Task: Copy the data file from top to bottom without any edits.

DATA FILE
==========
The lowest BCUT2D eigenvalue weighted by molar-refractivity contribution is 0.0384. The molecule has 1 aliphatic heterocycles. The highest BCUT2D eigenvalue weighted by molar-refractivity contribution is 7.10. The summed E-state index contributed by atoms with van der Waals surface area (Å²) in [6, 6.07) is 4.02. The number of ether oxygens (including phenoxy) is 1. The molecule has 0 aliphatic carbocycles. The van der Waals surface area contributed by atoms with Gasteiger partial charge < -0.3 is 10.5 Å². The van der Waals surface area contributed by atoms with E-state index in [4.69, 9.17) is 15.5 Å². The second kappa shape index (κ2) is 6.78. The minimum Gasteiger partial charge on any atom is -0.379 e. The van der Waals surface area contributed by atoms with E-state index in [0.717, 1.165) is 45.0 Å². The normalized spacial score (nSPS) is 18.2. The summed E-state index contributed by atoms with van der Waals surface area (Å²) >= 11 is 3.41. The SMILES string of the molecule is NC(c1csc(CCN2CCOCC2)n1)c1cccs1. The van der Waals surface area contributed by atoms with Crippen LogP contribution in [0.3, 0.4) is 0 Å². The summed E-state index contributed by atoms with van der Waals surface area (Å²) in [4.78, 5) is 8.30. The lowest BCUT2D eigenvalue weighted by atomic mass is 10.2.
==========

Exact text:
The lowest BCUT2D eigenvalue weighted by molar-refractivity contribution is 0.0384. The molecule has 1 aliphatic heterocycles. The highest BCUT2D eigenvalue weighted by molar-refractivity contribution is 7.10. The summed E-state index contributed by atoms with van der Waals surface area (Å²) in [6, 6.07) is 4.02. The number of ether oxygens (including phenoxy) is 1. The molecule has 0 aliphatic carbocycles. The van der Waals surface area contributed by atoms with Gasteiger partial charge < -0.3 is 10.5 Å². The van der Waals surface area contributed by atoms with E-state index in [4.69, 9.17) is 15.5 Å². The second kappa shape index (κ2) is 6.78. The minimum Gasteiger partial charge on any atom is -0.379 e. The van der Waals surface area contributed by atoms with E-state index in [0.717, 1.165) is 45.0 Å². The normalized spacial score (nSPS) is 18.2. The summed E-state index contributed by atoms with van der Waals surface area (Å²) >= 11 is 3.41. The SMILES string of the molecule is NC(c1csc(CCN2CCOCC2)n1)c1cccs1. The van der Waals surface area contributed by atoms with Crippen LogP contribution in [0.3, 0.4) is 0 Å². The summed E-state index contributed by atoms with van der Waals surface area (Å²) in [4.78, 5) is 8.30. The lowest BCUT2D eigenvalue weighted by atomic mass is 10.2.